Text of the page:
Dealing with Survivor Guilt

Following a traumatic event that happens to other people, those who witness or those who are involved with the directly affected victims can experience a range of reactions. These can include sadness, grief, fear and compassion. In addition, they can feel a sense of relief that it is a normal reaction for survivors and those not directly affected to have thoughts such as: “I am so glad it didn’t happen here” or “I am so glad I am okay”. However, individuals often also experience “Survivor Guilt”, a feeling experienced by those who have survived a catastrophe that took the lives of many others. What is important to remember is that this guilt can occur for individuals who were directly involved in a disaster, as well as for individuals who were nowhere near the disaster zone. In addition, this experience can occur for individuals even if their connection with the deceased was a weak connection or even a negative connection.


  • Why did others have to die while I live?
  • What could I or others have done to prevent this?
  • Why do bad things happen to good people?
  • Why couldn’t it have been me instead?
  • How could God let this happen?
  • Did they suffer during the disaster?
  • Why couldn’t we all survive?
  • Why am I lucky to be here when so many others are not?


Symptoms of Survivor Guilt are often similar to those of anxiety and depression. They may be experienced as mild or severe and can include the following:

  • Nightmares
  • Sleeplessness
  • Loss of motivation
  • Flashbacks
  • Reduction in or disinterest in self care
  • Increase in irritability or agitation
  • Thoughts about the meaning of life or confusion about living
  • Obsessing about the event / Preoccupation with the event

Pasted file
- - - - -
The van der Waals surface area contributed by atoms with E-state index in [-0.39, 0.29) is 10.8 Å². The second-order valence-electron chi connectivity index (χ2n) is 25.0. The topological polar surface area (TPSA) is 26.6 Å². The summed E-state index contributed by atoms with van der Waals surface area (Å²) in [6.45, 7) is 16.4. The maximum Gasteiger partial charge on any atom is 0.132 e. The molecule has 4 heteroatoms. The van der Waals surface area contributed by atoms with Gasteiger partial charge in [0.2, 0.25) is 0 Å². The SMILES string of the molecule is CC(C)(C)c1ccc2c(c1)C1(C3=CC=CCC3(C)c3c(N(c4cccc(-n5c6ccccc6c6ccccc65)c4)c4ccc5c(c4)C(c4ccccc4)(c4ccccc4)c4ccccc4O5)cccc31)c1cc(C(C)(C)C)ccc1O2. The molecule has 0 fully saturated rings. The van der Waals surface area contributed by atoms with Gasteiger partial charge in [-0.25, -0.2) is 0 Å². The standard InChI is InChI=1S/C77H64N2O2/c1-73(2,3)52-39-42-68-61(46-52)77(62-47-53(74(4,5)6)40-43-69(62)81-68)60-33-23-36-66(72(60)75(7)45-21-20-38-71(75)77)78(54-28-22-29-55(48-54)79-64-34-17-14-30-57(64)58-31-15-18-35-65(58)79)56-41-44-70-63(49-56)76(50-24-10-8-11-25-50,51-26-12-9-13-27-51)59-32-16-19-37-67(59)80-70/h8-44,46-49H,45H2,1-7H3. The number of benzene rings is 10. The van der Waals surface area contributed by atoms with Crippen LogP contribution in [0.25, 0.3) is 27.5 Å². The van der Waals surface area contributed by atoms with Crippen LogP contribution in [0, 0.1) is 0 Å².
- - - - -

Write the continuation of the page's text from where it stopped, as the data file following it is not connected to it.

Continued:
• Fear that there is no safety in the world
  • Regrets about the quality of the relationship with the deceased
  • Difficulty getting along with others or disrupted relationships
  • Feeling immobilized
  • Feeling numb or disconnected
  • Unwillingness to discuss the event
  • Feeling helpless
  • Intense fear or anxiety
  • Increase in use of alcohol or drugs as a way of manage difficult emotions
  • Physical symptoms including headache, stomachache, racing heart, dizziness
  • Feelings of wanting to hurt oneself of take one’s own life


  • Remind yourself that you are not alone with your feelings and that this is a normal reaction.
  • Be patient. Know that healing from tragedy and loss takes time.
  • Remember that there is no offense in surviving – everyone is happy you are okay even though others have not survived.
  • Talk to others who you trust – share your feelings and get support.
  • Do something to help memorialize the deceased and cherish your positive memories of them.
  • Speak with your priest, pastor, rabbi or others in your religious community for support.
  • Ask for and accept the help of others – don’t feel like you are alone in this.
  • Keep to a daily routine even though you are going through a difficult time.
  • Eat healthy meals and make sure you are getting enough rest.
  • Exercise regularly – even a little exercise can make a big difference in your overall mood.
  • Get professional help if you are feeling like your symptoms are interfering in your daily living.


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